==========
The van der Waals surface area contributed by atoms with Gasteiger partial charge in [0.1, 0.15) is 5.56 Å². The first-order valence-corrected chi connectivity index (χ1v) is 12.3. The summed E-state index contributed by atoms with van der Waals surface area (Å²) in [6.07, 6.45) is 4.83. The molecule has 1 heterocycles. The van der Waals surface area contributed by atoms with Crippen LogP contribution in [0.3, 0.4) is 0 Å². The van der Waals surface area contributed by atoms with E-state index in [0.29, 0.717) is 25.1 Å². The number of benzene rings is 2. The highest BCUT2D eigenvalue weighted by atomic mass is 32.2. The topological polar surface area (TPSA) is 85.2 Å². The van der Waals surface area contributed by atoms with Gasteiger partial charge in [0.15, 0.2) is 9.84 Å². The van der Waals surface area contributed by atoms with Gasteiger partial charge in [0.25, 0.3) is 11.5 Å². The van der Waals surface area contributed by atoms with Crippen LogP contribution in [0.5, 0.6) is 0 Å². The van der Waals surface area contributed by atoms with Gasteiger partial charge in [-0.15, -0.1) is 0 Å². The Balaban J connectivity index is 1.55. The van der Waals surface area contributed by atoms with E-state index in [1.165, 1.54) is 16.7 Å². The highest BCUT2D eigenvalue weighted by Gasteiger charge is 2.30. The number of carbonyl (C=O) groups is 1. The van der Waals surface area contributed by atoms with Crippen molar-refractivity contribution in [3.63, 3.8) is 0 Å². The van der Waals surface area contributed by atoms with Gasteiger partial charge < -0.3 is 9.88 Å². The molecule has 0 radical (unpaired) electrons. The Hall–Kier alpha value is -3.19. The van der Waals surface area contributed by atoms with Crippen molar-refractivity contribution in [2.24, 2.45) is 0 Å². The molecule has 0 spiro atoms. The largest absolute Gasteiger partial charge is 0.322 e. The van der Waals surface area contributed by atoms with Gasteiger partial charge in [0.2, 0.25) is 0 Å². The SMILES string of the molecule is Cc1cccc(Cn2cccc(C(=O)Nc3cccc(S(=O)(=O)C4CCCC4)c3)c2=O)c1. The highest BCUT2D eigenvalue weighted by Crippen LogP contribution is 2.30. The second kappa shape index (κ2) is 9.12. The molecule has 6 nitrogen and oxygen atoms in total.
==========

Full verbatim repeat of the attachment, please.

The van der Waals surface area contributed by atoms with Gasteiger partial charge in [0.1, 0.15) is 5.56 Å². The first-order valence-corrected chi connectivity index (χ1v) is 12.3. The summed E-state index contributed by atoms with van der Waals surface area (Å²) in [6.07, 6.45) is 4.83. The molecule has 1 heterocycles. The van der Waals surface area contributed by atoms with Crippen LogP contribution in [0.3, 0.4) is 0 Å². The van der Waals surface area contributed by atoms with E-state index in [0.29, 0.717) is 25.1 Å². The number of benzene rings is 2. The highest BCUT2D eigenvalue weighted by atomic mass is 32.2. The topological polar surface area (TPSA) is 85.2 Å². The van der Waals surface area contributed by atoms with Gasteiger partial charge in [0.15, 0.2) is 9.84 Å². The van der Waals surface area contributed by atoms with Gasteiger partial charge in [0.25, 0.3) is 11.5 Å². The van der Waals surface area contributed by atoms with Crippen LogP contribution in [0.5, 0.6) is 0 Å². The van der Waals surface area contributed by atoms with Gasteiger partial charge in [-0.15, -0.1) is 0 Å². The Balaban J connectivity index is 1.55. The van der Waals surface area contributed by atoms with E-state index in [1.165, 1.54) is 16.7 Å². The highest BCUT2D eigenvalue weighted by Gasteiger charge is 2.30. The number of carbonyl (C=O) groups is 1. The van der Waals surface area contributed by atoms with Crippen molar-refractivity contribution in [3.63, 3.8) is 0 Å². The van der Waals surface area contributed by atoms with Gasteiger partial charge < -0.3 is 9.88 Å². The molecule has 0 radical (unpaired) electrons. The Hall–Kier alpha value is -3.19. The van der Waals surface area contributed by atoms with Crippen molar-refractivity contribution in [2.24, 2.45) is 0 Å². The molecule has 0 spiro atoms. The largest absolute Gasteiger partial charge is 0.322 e. The van der Waals surface area contributed by atoms with Gasteiger partial charge in [0.2, 0.25) is 0 Å². The SMILES string of the molecule is Cc1cccc(Cn2cccc(C(=O)Nc3cccc(S(=O)(=O)C4CCCC4)c3)c2=O)c1. The highest BCUT2D eigenvalue weighted by Crippen LogP contribution is 2.30. The second kappa shape index (κ2) is 9.12. The molecule has 6 nitrogen and oxygen atoms in total.